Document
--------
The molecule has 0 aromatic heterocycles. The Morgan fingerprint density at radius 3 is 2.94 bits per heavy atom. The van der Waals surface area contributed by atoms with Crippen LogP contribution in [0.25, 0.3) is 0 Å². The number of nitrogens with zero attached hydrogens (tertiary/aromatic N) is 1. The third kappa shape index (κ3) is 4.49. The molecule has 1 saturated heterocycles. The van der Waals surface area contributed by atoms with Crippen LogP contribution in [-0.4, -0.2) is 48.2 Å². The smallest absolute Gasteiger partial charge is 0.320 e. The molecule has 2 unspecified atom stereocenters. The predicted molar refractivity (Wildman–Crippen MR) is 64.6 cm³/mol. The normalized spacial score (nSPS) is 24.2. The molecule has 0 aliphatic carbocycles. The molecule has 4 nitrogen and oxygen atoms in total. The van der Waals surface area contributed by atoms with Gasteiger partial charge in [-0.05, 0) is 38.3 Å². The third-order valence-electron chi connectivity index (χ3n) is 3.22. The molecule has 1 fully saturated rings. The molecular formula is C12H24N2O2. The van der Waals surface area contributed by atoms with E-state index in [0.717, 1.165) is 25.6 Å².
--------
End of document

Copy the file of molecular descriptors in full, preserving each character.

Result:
The molecule has 0 aromatic heterocycles. The Morgan fingerprint density at radius 3 is 2.94 bits per heavy atom. The van der Waals surface area contributed by atoms with Crippen LogP contribution in [0.25, 0.3) is 0 Å². The number of nitrogens with zero attached hydrogens (tertiary/aromatic N) is 1. The third kappa shape index (κ3) is 4.49. The molecule has 1 saturated heterocycles. The van der Waals surface area contributed by atoms with Crippen LogP contribution in [-0.4, -0.2) is 48.2 Å². The smallest absolute Gasteiger partial charge is 0.320 e. The molecule has 2 unspecified atom stereocenters. The predicted molar refractivity (Wildman–Crippen MR) is 64.6 cm³/mol. The normalized spacial score (nSPS) is 24.2. The molecule has 0 aliphatic carbocycles. The molecule has 4 nitrogen and oxygen atoms in total. The van der Waals surface area contributed by atoms with Gasteiger partial charge in [-0.05, 0) is 38.3 Å². The third-order valence-electron chi connectivity index (χ3n) is 3.22. The molecule has 1 fully saturated rings. The molecular formula is C12H24N2O2. The van der Waals surface area contributed by atoms with E-state index in [0.717, 1.165) is 25.6 Å².